What was most impressive was how Ottawa played in the third period. After Curtis Lazar drew a penalty against Ryan Spooner two minutes in, the Sens generated a number of quality chances, with Brassard and Karlsson narrowly missing opportunities. It continued afterwards, too, and on some strong offensive zone play by Hoffman - Brassard - Stone, Chris Wideman was the beneficiary of a lucky bounce by scoring the first of the year just trying to get an attempt on net.
It’s a lucky deflection off the knee of Dominic Moore, but for Wideman, it must feel good. The third-year NHLer is coming off of a recent injury and is expected to contribute more offensively, so hopefully this goal serves as a pick-me-up to give him confidence to generate more offensively.
Shortly after, the Sens take advantage of a poor Krejci pass in the high slot that Kyle Turris picks off. He races into the offensive zone on the left wing, drops a pass to Bobby Ryan, and heads to the net. It’s Ryan who makes this play special, despite his hand injury, as he looks shot (or pass to an onrushing Cody Ceci) the whole way but slips the puck straight to Turris, who elevates it beautifully past Tuukka Rask for the team’s third goal.
I’ll give credit where credit’s due and point out that Turris ended up with so much room partly due to Cody Ceci taking up Torey Krug’s attention on the right side. Overall, Ceci had one of his stronger games of the season and was the team’s leading shot attempt driver on defence while being on the ice for two goals in his 19:45 of ice-time.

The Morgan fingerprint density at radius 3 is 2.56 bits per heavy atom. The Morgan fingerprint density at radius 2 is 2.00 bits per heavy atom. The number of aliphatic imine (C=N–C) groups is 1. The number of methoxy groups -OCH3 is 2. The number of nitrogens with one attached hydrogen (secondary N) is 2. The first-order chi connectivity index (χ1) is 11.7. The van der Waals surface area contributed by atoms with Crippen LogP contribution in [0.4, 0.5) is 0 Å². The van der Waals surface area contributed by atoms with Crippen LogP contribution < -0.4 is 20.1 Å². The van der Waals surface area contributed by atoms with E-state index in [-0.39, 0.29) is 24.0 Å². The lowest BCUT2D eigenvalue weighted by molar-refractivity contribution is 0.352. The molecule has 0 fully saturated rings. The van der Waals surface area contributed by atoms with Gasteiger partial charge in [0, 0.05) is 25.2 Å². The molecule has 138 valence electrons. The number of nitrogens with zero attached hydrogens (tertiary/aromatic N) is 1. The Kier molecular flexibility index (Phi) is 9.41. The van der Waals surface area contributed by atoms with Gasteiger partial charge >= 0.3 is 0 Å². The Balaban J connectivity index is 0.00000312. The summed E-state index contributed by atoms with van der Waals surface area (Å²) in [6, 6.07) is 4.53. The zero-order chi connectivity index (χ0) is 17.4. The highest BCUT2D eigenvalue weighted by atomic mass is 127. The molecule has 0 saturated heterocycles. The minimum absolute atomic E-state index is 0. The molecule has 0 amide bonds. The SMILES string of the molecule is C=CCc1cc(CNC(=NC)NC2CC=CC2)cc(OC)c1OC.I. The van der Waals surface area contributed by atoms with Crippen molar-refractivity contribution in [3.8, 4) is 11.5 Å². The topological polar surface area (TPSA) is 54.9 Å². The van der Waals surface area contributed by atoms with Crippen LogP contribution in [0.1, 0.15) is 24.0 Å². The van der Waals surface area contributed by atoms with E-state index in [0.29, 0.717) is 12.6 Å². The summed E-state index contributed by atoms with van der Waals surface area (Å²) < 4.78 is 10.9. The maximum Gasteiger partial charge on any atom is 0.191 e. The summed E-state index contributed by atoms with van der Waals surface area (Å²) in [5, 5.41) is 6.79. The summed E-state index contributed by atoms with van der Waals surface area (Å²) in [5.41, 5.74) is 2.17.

Sens Hero: Guy Boucher
An unconventional choice, but Boucher’s defensive systems were on full display tonight. The Sens consistently blocked lanes, stifled the Bruins at 5-on-5, and ‘won’ the matchup game tonight. Over at HockeyViz, which you can support here, Micah’s created a cool graphic that displays matchups by ice-time, possession, and pace. The bigger the square, the more ice-time player X played against player Y. Here, the more ‘red’ the box, the more the Bruins dominated that matchup while X was on the ice; vice-versa for blue.
Really low overall pace; Pageau got the Bergeron matchup leaving Turris to feast on the Krejci line. pic.twitter.com/lO7VOGVOqS— Micah Blake McCurdy (@IneffectiveMath) November 25, 2016
The visual helps us see that Smith - Pageau - Pyatt; Methot - Karlsson were basically sacrificed to keep the Bruins top line of Pastrnak - Bergeron - Marchand off the board tonight and did a good job of keeping the chances minimal despite losing the shot attempt battle. This freed the other lines up, especially Dzingel - Turris - Ryan, to dictate play against the rest of the Bruins forwards, and with 55% of the attempts at 5-on-5 tonight, Boucher’s bet paid off against what was a strong team coming in. Taken together with the mid-game injury to Ryan Dzingel, who took a misdirected puck to the ear early on but returned late in the second, and Hoffman/Ryan/Phaneuf’s general soreness, Boucher had to manage his bench and did so successfully tonight.
Game Flow via Natural Stat Trick:
A game like that can only have me in a weird state of awe by marvelling at the defensive structure in place with a personnel that couldn’t defend squat last year. It’s not necessarily exciting hockey, but so far, it’s been paying dividends. After playing the Canes on Saturday night, the team has a date with another top goalie in Henrik Lundqvist in a back-to-back situation. If they manage to show themselves well and score a few more goals, I’ll start to get excited.
Thanks for reading!